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WSH@MIL: Greinke cranks a solo homer to left

MILWAUKEE -- A couple of big hitters from central Florida's 2002 Draft crop led the Brewers to their third consecutive Miller Park sweep on Wednesday. You can probably guess one of them. The other? Maybe not.

Eau Galle High School's Prince Fielder matched a season high with four RBIs, but it was the Brewers' pitcher, Zack Greinke of Apopka High School, who put his team on top with a home run. Greinke's fifth-inning big fly hugged the left-field foul line and sent Milwaukee to a 6-4 win over the Nationals and another series sweep.

Yes, Greinke was as good a high school hitter as he was a pitcher. As a shortstop and first baseman at Apopka, he hit 31 homers, drove in 144 runs and batted .444 or better in each of his four seasons. He batted .480 as a senior with 10 home runs.

But then Greinke focused on pitching and was drafted by the Royals, an American League team. Before Wednesday, he had only one big league homer, which came off the D-backs' Russ Ortiz in Interleague Play in 2005. Both have been solo shots.

"He's always talking about doing that, so it's pretty cool," Fielder said. "Plus, it was a big run in the game, so that made it even more awesome."

Greinke's blast sent the Brewers to their third consecutive sweep at Miller Park, nine straight wins against the Pirates, Rockies and Nationals. The home winning streak marks Milwaukee's longest since "Team Streak" won nine straight in 1987. The club record is 10 straight home wins, from July 8-29, 1979, and the '11 Brewers will have to get through Tim Lincecum and the Giants on Friday night to match that mark.

At 19-6, the Brewers have the best home record in the National League and are off to the best start at home in franchise history.

"It's fun," Greinke said. "Every game, you're in it. Even if you give up a couple of runs, you know you're going to get a couple more. Everyone has been playing good. It's more fun watching the game knowing it's going to be a clean baseball game.

"It's confidence [at home] or something. We just play well, at least right now we are. If we give up eight runs, we'll score nine. If we give up none, we'll score enough. Whatever it takes to win is what we're doing right now. It's pretty nice."

The nicest part was that Greinke's parents saw him homer. Don and Marsha Greinke have been in Milwaukee for most of May, but they are leaving on Friday and were impressed by the number of fans in the seats -- including 34,419 more for their boy's start on a Wednesday afternoon.

"They're amazed by it," Zack said. "I don't see how they get so many people here, but it's pretty crazy how many fans come to games."

The fans watched the Brewers split the season series with the Nationals after being swept in Washington last month.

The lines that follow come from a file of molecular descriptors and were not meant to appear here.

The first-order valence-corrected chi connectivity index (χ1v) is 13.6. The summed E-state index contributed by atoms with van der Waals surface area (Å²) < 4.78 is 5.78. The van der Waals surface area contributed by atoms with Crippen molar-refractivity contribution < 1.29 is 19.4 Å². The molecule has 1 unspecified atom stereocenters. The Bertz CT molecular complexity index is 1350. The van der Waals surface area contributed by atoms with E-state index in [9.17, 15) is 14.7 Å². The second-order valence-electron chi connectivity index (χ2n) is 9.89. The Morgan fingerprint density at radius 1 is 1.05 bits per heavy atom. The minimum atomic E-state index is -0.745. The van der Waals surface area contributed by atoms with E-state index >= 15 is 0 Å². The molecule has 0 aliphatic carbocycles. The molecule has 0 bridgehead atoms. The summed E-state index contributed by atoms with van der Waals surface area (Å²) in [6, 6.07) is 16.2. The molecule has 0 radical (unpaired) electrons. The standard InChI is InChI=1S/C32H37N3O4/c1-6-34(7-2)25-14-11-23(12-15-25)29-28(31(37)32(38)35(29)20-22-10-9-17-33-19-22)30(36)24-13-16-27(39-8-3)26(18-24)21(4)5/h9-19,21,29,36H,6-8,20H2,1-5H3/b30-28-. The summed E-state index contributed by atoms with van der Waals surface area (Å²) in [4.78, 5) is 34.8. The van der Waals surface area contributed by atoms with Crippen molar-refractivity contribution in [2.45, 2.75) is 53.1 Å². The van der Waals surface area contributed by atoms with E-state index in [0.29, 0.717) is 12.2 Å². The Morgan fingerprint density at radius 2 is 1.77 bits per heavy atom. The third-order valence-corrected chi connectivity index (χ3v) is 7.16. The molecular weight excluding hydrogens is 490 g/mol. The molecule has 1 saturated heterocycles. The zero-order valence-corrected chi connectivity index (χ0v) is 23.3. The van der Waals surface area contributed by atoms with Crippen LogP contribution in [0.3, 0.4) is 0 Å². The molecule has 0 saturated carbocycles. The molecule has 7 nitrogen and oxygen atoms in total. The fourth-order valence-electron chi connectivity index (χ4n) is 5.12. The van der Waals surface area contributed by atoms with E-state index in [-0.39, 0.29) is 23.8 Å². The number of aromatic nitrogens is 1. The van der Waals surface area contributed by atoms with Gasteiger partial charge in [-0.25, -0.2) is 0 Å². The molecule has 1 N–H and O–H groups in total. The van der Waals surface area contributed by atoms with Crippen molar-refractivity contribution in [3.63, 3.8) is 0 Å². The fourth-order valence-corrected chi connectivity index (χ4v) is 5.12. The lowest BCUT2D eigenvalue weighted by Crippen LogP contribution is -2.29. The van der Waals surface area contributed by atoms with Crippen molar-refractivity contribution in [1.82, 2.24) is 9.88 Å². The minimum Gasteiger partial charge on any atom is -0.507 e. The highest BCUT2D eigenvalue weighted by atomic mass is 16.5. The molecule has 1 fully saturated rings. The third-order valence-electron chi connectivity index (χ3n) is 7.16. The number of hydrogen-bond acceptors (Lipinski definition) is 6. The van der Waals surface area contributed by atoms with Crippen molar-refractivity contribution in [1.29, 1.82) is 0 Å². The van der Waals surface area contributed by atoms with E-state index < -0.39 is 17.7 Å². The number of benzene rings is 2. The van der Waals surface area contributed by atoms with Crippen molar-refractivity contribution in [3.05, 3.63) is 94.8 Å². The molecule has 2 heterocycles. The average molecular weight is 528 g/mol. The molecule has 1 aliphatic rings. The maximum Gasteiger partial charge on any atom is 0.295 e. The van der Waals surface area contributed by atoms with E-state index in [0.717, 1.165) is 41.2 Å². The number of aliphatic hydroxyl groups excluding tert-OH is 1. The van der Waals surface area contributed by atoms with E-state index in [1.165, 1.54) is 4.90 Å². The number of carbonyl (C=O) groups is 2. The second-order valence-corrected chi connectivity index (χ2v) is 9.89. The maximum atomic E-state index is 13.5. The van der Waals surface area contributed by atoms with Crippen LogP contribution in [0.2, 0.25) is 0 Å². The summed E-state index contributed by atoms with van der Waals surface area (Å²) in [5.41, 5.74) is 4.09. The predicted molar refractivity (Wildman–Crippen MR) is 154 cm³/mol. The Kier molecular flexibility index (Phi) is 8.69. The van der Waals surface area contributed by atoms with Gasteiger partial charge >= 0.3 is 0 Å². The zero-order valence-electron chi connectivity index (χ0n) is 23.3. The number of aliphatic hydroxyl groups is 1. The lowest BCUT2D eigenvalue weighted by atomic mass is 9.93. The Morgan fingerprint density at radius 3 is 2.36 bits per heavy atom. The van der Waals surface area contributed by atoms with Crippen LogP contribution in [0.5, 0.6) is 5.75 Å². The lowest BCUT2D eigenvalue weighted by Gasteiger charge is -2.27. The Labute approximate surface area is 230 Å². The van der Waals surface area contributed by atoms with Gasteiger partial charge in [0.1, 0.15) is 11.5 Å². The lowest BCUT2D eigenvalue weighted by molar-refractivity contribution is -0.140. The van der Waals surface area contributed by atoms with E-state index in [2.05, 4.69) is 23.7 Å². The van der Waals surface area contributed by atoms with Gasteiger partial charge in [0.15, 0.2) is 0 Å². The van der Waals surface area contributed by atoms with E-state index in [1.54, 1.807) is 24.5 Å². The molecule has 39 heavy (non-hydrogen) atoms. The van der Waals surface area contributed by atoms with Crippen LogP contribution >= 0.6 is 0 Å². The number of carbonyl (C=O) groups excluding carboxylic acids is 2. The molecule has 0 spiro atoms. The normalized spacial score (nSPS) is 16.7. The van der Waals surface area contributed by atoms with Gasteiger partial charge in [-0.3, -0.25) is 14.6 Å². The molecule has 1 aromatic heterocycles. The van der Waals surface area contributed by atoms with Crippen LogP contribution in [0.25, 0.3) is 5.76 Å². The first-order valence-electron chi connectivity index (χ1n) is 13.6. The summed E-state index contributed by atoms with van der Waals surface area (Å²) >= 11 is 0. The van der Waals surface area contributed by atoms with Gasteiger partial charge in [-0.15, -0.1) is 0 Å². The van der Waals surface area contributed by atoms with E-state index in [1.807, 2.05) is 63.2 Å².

"They swung the bat a lot better," Nationals infielder Jerry Hairston Jr. said. "They're a good hitting team from top to bottom. They definitely took it to us this series."

Reporters gave Greinke a choice after the game: Did he want to talk about his hitting first, or his pitching?

Greinke (3-1) chose pitching. He worked seven innings and was outstanding aside from a three-batter, three-run flurry in the fourth, when Jayson Werth hit what Greinke termed a good pitch for a soft single, Laynce Nix hit a good pitch for a ground-rule double and Michael Morse connected for a tying home run.

The pitch to Morse, a first-pitch curveball, was not good. Morse was so hot to start this series -- two home runs, five RBIs in the first two games -- that Greinke planned to bounce his breaking ball in the dirt. Instead, it hung up, and Morse hammered it into the Brewers' bullpen for a 3-3 tie.

Greinke was sharp aside from that sequence. He retired nine of the first 11 batters he faced, and then 12 of the final 13.

"I was throwing the curveball for a strike a little better. That was the biggest difference, controlling the curveball a little bit," Greinke said. "It seemed like at one point in the game, all four pitches were working decent. I guess that's something to be happy with."

He struck out 10 batters in his 10th career double-digit strikeout game and threw 100 total pitches.

Greinke batted leading off the bottom of the seventh inning, but the Brewers ended up sending six men to the plate and adding an insurance run against three Nationals pitchers. It was such a long inning that manager Ron Roenicke and pitching coach Rick Kranitz decided to go to the bullpen for the eighth.

LaTroy Hawkins recorded the first two outs of the inning, and Kameron Loe worked the final 1 1/3 innings for his second career save. Loe closed in place of John Axford, who had pitched four of the past five days and was deemed unavailable.

Nationals starter Jason Marquis (5-2) took the loss after allowing four runs on five hits in six innings. Fielder touched him for a two-run double in the first inning and a sacrifice fly in the third for an early 3-0 Brewers lead. Fielder also hit an RBI single in the seventh off reliever Sean Burnett.

It was 3-3 when Greinke turned on a first-pitch sinker and gave the Brewers the lead. When he got back to the dugout, Greinke was all smiles.

"He likes hitting. He likes talking about hitting," Roenicke said. "He was pretty excited about it."

Greinke joked of his Brewers teammates: "They're all upset now because they think I'm going to talk about it all the time."

Fielder was aware that Greinke had been touting his own power.

"At least to the other pitchers," Fielder said. "For him to hit a homer, I think he has some bragging rights now."

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